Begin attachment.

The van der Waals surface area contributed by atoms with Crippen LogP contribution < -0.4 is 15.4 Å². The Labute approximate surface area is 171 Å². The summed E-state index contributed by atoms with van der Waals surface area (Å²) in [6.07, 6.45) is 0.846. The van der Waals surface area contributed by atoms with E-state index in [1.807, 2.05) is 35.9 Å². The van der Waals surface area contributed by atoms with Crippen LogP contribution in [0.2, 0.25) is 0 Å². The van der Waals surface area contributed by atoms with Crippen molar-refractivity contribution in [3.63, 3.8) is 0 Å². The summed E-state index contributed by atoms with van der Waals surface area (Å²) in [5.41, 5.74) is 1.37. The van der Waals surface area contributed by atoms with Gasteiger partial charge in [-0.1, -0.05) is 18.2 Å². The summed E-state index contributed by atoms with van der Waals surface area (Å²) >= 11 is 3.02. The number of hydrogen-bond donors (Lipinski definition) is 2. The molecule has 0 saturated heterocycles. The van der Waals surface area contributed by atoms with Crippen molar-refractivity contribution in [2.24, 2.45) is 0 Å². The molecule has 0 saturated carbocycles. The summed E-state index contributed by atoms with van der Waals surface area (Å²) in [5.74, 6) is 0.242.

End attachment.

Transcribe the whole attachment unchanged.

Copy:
The van der Waals surface area contributed by atoms with Crippen LogP contribution < -0.4 is 15.4 Å². The Labute approximate surface area is 171 Å². The summed E-state index contributed by atoms with van der Waals surface area (Å²) in [6.07, 6.45) is 0.846. The van der Waals surface area contributed by atoms with E-state index in [1.807, 2.05) is 35.9 Å². The van der Waals surface area contributed by atoms with Crippen LogP contribution in [0.2, 0.25) is 0 Å². The van der Waals surface area contributed by atoms with Crippen molar-refractivity contribution in [3.63, 3.8) is 0 Å². The summed E-state index contributed by atoms with van der Waals surface area (Å²) in [5.41, 5.74) is 1.37. The van der Waals surface area contributed by atoms with Gasteiger partial charge in [-0.1, -0.05) is 18.2 Å². The summed E-state index contributed by atoms with van der Waals surface area (Å²) >= 11 is 3.02. The number of hydrogen-bond donors (Lipinski definition) is 2. The molecule has 0 saturated heterocycles. The van der Waals surface area contributed by atoms with Crippen molar-refractivity contribution in [2.24, 2.45) is 0 Å². The molecule has 0 saturated carbocycles. The summed E-state index contributed by atoms with van der Waals surface area (Å²) in [5.74, 6) is 0.242.